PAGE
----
If you want to run a franchise business successfully, you need to be on top of federal and state legislation requirements, franchise laws and all the financial responsibilities that go with the job. It is also important to have a firm grasp of business language and terms, such as “franchise tax”, that are in common use. This is why people often enlist the help of a franchise consultant and a franchise lawyer. These are the people who can safely guide you through the process.
What You Need to Know About Franchise Tax
Despite its name, franchise tax does not mean a specific tax for franchisors or franchisees. It is imposed on different kinds of businesses, such as limited liability companies (LLCs), partnerships, and corporations. It is also popular as a “privilege” tax. The reason is that states have the right to charge businesses for the privilege of doing business on their territory. Note, franchise tax is not to be confused with federal and state income tax. If you decide not to use franchising lawyers, here are some key points you need to know:
Check the Legislation in Your State
The US government does not set out the rules and regulations of franchise tax; states regulate them. Therefore, the first important step is to check if there is indeed a franchise tax law in your state. For example, there is currently no franchise tax in Kansas or Missouri. This situation is subject to change, however, so always do your research. The Department of Revenue in your state will be able to inform you of which taxes apply to your business.
How Much Is Franchise Tax?
The amount of franchise tax corporations and businesses pay very much depends on the state in which the business operates. It is not calculated by profit. It could be a flat-rate fee or it could be based on the size of your business. For example, California’s franchise tax for LLCs is charged at a minimum of $800. Still, you may be exempt in this state if you are a newly registered business, see below. There is a great deal of legal and financial information to process when you are getting your franchise business up and running. This is where the help of a franchise lawyer can be invaluable.
How Franchise Tax Affects Your Business
This ultimately depends on how you classify your business. Franchisees should research what type of legal entity will work best for them before they start trading. For example, many franchises operate as LLCs. Speak to a franchise consultant if you need advice in this area. Whether or not you pay franchise tax also depends on where you do business. In some states, this particular tax won’t affect small franchise businesses if they have annual receipts below a certain threshold. In Texas, for example, the threshold for 2020-2021 is $1,180,000.
If your franchise business is registered in California, you will likely have to pay franchise tax. However, there is some financial relief for small businesses in the wake of the COVID-19 crisis thanks to the state law changes. Californian LLCs formed between January 1, 2021 and January 1, 2024 won’t have to pay the franchise tax in their first taxable year.
Exemptions and Deadlines
Corporations and enterprises doing business in a state that implements franchise tax must pay what is due, unless they have a sole proprietor business or a nonprofit one. There are other exemptions too, so make sure you research this in more detail. If you are required to pay franchise tax, you must do so by the set deadline. Failure to do so can result in a fine or, worse, you may lose your license to do business in that state. Some states may offer extensions to deadlines. For example, Texas Comptroller’s Office has extended its franchise tax deadline to June 15, 2021.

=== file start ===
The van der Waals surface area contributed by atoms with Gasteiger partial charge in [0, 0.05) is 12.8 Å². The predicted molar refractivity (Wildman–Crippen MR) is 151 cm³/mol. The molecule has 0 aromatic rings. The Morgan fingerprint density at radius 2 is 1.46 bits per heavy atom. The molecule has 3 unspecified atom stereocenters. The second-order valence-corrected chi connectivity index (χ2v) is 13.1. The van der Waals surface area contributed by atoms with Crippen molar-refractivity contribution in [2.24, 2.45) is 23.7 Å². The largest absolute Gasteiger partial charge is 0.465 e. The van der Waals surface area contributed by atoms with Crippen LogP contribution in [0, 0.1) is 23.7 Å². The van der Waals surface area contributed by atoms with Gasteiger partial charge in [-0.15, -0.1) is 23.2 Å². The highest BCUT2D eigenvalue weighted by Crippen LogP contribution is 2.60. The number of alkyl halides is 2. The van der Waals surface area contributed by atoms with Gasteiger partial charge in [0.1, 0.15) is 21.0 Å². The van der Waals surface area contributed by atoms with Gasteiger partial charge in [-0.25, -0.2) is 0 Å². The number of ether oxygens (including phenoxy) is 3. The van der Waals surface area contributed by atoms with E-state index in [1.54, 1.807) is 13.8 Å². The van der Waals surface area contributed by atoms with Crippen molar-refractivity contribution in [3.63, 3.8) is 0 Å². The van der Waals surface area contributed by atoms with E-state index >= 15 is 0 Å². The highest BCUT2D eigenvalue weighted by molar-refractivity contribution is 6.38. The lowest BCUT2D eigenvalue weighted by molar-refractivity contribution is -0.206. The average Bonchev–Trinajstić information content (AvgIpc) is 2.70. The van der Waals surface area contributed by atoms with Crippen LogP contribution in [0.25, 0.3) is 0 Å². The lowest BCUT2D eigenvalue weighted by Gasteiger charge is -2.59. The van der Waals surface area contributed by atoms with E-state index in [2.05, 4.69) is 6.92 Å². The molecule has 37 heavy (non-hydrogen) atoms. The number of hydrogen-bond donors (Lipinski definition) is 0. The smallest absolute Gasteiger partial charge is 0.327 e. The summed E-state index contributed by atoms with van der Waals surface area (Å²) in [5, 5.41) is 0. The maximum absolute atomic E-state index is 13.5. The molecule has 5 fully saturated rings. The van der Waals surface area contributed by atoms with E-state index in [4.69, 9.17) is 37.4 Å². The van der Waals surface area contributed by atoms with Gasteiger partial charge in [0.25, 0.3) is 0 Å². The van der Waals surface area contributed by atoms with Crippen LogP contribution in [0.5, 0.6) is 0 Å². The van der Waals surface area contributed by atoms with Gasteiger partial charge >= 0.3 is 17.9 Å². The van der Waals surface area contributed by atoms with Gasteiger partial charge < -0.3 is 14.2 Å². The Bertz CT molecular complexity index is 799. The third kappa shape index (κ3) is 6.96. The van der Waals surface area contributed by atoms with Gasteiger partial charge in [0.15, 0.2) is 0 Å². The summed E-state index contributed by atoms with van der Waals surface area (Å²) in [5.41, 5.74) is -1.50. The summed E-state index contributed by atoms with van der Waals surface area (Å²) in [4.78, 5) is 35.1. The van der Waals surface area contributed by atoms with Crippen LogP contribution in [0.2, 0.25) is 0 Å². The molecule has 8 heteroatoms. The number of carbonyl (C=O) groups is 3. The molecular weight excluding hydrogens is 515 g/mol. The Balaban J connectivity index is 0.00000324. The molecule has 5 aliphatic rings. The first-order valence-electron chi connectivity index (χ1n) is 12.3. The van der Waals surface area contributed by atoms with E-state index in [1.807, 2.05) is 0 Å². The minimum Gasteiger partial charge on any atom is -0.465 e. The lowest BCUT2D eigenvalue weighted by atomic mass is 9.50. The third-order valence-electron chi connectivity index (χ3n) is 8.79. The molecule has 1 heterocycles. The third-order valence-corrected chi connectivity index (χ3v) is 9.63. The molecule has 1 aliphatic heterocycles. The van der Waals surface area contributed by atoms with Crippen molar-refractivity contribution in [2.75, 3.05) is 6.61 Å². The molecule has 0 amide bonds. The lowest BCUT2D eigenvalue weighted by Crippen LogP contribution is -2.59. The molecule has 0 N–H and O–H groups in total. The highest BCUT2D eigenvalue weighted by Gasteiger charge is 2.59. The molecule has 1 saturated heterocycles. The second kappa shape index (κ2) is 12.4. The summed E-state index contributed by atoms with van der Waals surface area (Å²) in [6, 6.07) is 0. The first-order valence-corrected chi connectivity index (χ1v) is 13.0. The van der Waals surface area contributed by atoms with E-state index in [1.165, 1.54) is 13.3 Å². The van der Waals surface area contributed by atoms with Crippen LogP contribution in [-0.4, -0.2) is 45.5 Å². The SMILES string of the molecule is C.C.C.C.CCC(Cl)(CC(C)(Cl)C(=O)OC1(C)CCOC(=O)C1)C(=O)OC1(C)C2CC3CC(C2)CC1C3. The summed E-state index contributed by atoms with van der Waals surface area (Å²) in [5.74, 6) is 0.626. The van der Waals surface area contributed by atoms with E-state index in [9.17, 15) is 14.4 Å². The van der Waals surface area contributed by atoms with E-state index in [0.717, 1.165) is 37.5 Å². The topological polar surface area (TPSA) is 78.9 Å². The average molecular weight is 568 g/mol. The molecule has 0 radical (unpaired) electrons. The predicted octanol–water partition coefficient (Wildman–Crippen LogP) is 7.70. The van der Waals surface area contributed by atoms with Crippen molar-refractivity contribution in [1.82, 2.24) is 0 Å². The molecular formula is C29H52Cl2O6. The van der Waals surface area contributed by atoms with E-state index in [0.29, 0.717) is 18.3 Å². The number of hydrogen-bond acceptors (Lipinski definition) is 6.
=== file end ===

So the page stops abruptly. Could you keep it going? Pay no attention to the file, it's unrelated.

Need Extra Help?
Are you struggling to work out which taxes you must pay? As a business owner, it is your responsibility to investigate and be fully aware of which taxes you owe and when they are due. Understanding the differences between a limited liability company (LLC), sole proprietors, general partnerships and so on will also help you navigate the taxable year. There is no denying that taxation is a complex system to get your head around, especially when you are busy with the day-to-day running of your franchise business. If you need extra help with financial matters and franchise regulations, don’t hesitate to seek professional advice.
It is typically corporations and partnerships with a nexus in the state that pay a franchise tax. The key point to remember is that it is not a tax specifically directed at franchisees. Even if you don’t need to pay this particular tax, it is important to be aware of tax legislation in your state. The financial side of running a business can be challenging and time-consuming. However, the more organized and informed you are, the easier it becomes. Using a checklist in your car wash business can help you keep on top of administrative paperwork and this should include your tax payments.
We understand that not everyone is comfortable with the complexities of the tax system. Matters become easier with the support of an established brand behind you. A good way to start is to check out the DetailXPerts franchise opportunity. Our exclusive franchise training program gives new franchise owners like you access to decades of experience and expertise in setting up and operating your own business to the best of your interests.
Also, take a moment to follow DetailXPerts on LinkedIn where you can join in more business and franchise conversations.